Sunday, October 31, 2010
Last February—with the assistance of Abby Goldstein and Jan Conradi—I organized Navigating the Labyrinth: Unimark International and the New York City Subway System for AIGA New York. The event was a sequel to my book on the history of Helvetica in the subway system and a celebration of the 40th anniversary of the publication of the New York City Transit Authority Graphics Standards manual designed by Massimo Vignelli of Unimark. The event, co-moderated by Jan and myself with a panel consisting of Vignelli, Michael Hertz, Peter Joseph, Doris Halle, Lance Wyman and Tom Geismar, was sold out. It was a remarkable evening, culminating in questions from the floor from John Montemarano, the current head of the MTA Graphics Unit, for Vignelli that had the crowd in uproarious laughter. If you missed the event in February and wondered what all the fuss was about on other blogs you now have a chance to catch up. The evening is available for viewing as a video at
Tuesday, October 19, 2010
The quotation in the previous post about trying to date the shift from the use of the reed as a brush to its use as a broad-edged tool caught my attention when sifting through the Catich Collection website because James Mosley and I had been wondering when (and why) the Romans changed from making monotone letters to letters with contrasting stroke thickness. We often describe the former as Republican and the latter as Imperial because they generally correlate with those eras in Roman history, but there is no evidence that the letters changed simply because the form of government did.
Above are details from two inscriptions at the Museo Nazionale Archeologico in Aquileia, one from the Republican era (1st c. BC) and the other from the Imperial era (105 AD). The former shows some letterforms that anticipate those of the Trajan Column inscription (narrow E, splayed M and wide N) while others are typical of Republican inscriptions (circular O, P with a partial bowl and wide S). The latter shows letters that display some of the features that Father Catich found indicative of the use of a broad-edged brush as the deﬁning tool of Imperial Roman capitals (e.g. the lower left corner of the D, the bottom right serif of the I, the turned down middle arm serif on the E, the sweeping tail on the Q, and the puncti). I post these two images to show what a difference stroke contrast (or its absence) makes in the overall appearance of letters. The question remains: why did the Romans begin making letters with stroke contrast?
The answer may lie in the shift in tools from a reed used as a brush to one used as a broad-edged pen. Then again, Father Catich has shown that it is possible to make sans serif letters with a broad-edged brush. And John Stevens, one of the foremost calligraphers alive today, has demonstrated that it is possible to use such a brush to make both Imperial and Republican capitals (see the top line in the image below)*. So it is possible that the change of tool had no impact on the form of the letters. If so, then what did?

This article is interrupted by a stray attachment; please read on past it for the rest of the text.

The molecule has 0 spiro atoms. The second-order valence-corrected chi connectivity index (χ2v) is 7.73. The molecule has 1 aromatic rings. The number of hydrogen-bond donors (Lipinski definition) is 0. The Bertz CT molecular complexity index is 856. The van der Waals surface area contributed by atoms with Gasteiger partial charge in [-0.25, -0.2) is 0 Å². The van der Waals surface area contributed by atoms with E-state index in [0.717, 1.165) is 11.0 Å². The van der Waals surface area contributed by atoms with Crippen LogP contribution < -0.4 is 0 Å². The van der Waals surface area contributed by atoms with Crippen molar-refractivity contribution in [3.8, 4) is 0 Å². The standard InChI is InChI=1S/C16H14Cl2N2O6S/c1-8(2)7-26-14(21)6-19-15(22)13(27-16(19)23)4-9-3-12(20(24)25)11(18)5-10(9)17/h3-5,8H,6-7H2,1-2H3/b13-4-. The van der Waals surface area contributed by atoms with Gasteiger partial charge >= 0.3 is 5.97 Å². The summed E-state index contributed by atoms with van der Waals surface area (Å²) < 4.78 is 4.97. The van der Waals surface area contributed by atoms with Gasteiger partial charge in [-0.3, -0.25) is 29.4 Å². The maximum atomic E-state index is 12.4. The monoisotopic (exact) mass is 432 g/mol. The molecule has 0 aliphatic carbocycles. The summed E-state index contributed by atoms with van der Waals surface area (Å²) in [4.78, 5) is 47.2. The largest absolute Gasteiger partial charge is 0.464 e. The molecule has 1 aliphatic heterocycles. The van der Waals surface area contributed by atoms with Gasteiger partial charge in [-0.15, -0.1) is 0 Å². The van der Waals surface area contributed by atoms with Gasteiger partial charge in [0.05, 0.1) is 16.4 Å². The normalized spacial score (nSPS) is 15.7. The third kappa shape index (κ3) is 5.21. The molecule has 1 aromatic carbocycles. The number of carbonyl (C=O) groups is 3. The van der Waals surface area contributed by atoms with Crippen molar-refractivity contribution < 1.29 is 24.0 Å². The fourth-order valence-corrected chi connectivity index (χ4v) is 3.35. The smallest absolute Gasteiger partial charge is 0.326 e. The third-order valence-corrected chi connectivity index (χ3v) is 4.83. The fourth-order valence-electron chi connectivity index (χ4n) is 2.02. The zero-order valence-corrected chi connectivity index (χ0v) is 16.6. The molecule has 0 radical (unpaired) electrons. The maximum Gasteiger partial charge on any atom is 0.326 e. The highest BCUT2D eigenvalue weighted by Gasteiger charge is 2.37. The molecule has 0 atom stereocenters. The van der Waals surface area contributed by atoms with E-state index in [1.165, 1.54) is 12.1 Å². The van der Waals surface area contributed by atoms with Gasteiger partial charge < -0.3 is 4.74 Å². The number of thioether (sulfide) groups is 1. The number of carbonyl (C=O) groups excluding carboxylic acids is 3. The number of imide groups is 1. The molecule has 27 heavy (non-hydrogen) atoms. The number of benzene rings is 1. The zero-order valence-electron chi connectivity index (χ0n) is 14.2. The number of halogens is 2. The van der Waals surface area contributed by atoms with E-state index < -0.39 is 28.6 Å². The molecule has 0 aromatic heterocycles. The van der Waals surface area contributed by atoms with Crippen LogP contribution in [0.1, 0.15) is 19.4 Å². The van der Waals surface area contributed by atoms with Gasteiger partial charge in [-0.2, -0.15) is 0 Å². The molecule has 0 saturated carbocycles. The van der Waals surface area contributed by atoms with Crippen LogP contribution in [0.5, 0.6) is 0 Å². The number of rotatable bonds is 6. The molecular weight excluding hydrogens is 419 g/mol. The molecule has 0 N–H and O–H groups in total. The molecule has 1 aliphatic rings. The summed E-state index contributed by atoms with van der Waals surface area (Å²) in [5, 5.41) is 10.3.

*the second line shows Renaissance capitals imitated by a broad-edged brush.
Monday, October 18, 2010
The recent comment by James Mosley re: Father Catich and W.R. Lethaby led to a discussion between us about what Father Catich’s sources were. That prompted me to see if any of Father Catich’s research materials for his books on the Trajan Inscription survive. I knew that St. Ambrose University, the school in Davenport, Iowa, where he that he taught had a collection of his inscriptions, calligraphy and other artistic works since I had been in touch with the archivist years ago. When I went online to see what else might be listed I discovered that the school had digitized the Catich material and made it available online as The Catich Collection. The website is http://catich.sau.edu/
Poking around the site last week I failed to ﬁnd what I was looking for: photographs, drawings and notes regarding inscriptions made by Father Catich during his stay in Rome in the 1930s. Typing in “letters” in the search engine lead me to one page in a 1935 sketchbook, one page in a 1936 sketchbook and one page in a 1940 sketchbook. The ﬁrst (sample 1) consists mainly of pencil drawings of versals and textura capitals; the second (sample 1) has a reference to the Trajan Column but no sketches of letters; and the third (sample 8) is a spread about Hebrew letters. I also got two hits for a 1960 sketchbook which were more relevant. The ﬁrst (sample 10) is a sequence of letter Hs in which Catich is clearly trying out his notion of how the minuscule h developed from the capital form. The second (sample 16) is a spread containing notes on the notion that the inscription’s letters were designed with perspective in mind. In general, the sketchbooks are ﬁlled with amateurish drawings of religious ﬁgures rather than with letters.
However, on other pages in the 1960 sketchbook there are notes about key works on writing, the alphabet, inscriptions and related sources—including the many Catich cites and lambastes in his books—as well as this intriguing note on sample p. 15:
‘The Pen, as a substitute for the brush, did not come into general use in Egypt until Roman times (after 30 B.C.), although it was used by the Gks. towards the end of the 3rd century B.C. Composed of the reed Phragmites Aegyptiaca, it was pointed at one end & it[s] normal length when new appears to have been abt. six inches.”
Similar notes appear on sample pp. 5 and 12. A few scribbled Imperial capitals appear on sample p. 4.
While The Catich Collection is—so far—a disappointment for anyone looking for the material that Catich used to develop his theories about the origin of the serif and the notion that the broad-edged brush was the tool that determined the basic form of the Trajanic letter, there is much to enjoy in it. There are numerous alphabet stones carved and painted by Catich. Most are Trajanic in style. Some (like Calligraphic Slate BOH 1335) include the basic brush strokes Catich believed underlay the Imperial capitals. An exception is Calligraphic Slate BOH 1322, a gothic/grotesque alphabet. Presumably Catich made it to demonstrate how the broad-edged brush could be used to produce a sans serif letter in the manner of signpainters.